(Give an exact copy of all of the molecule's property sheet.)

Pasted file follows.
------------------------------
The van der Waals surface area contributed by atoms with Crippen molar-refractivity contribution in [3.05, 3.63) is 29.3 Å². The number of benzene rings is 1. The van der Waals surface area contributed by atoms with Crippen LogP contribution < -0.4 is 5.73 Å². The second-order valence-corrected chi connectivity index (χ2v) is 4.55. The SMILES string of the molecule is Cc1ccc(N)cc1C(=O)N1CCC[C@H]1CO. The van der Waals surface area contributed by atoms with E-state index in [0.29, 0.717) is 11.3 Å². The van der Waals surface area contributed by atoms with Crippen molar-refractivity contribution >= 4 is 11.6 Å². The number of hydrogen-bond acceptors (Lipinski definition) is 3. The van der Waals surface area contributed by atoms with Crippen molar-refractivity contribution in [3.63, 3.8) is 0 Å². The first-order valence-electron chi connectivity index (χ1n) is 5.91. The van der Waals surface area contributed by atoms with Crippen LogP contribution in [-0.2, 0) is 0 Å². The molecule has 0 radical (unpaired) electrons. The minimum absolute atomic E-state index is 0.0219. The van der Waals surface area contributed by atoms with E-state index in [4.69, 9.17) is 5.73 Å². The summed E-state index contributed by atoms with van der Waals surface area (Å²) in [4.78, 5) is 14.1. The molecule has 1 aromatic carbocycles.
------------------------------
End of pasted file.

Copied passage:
The van der Waals surface area contributed by atoms with Crippen molar-refractivity contribution in [3.05, 3.63) is 29.3 Å². The number of benzene rings is 1. The van der Waals surface area contributed by atoms with Crippen LogP contribution < -0.4 is 5.73 Å². The second-order valence-corrected chi connectivity index (χ2v) is 4.55. The SMILES string of the molecule is Cc1ccc(N)cc1C(=O)N1CCC[C@H]1CO. The van der Waals surface area contributed by atoms with E-state index in [0.29, 0.717) is 11.3 Å². The van der Waals surface area contributed by atoms with Crippen molar-refractivity contribution >= 4 is 11.6 Å². The number of hydrogen-bond acceptors (Lipinski definition) is 3. The van der Waals surface area contributed by atoms with Crippen molar-refractivity contribution in [3.63, 3.8) is 0 Å². The first-order valence-electron chi connectivity index (χ1n) is 5.91. The van der Waals surface area contributed by atoms with Crippen LogP contribution in [-0.2, 0) is 0 Å². The molecule has 0 radical (unpaired) electrons. The minimum absolute atomic E-state index is 0.0219. The van der Waals surface area contributed by atoms with E-state index in [4.69, 9.17) is 5.73 Å². The summed E-state index contributed by atoms with van der Waals surface area (Å²) in [4.78, 5) is 14.1. The molecule has 1 aromatic carbocycles.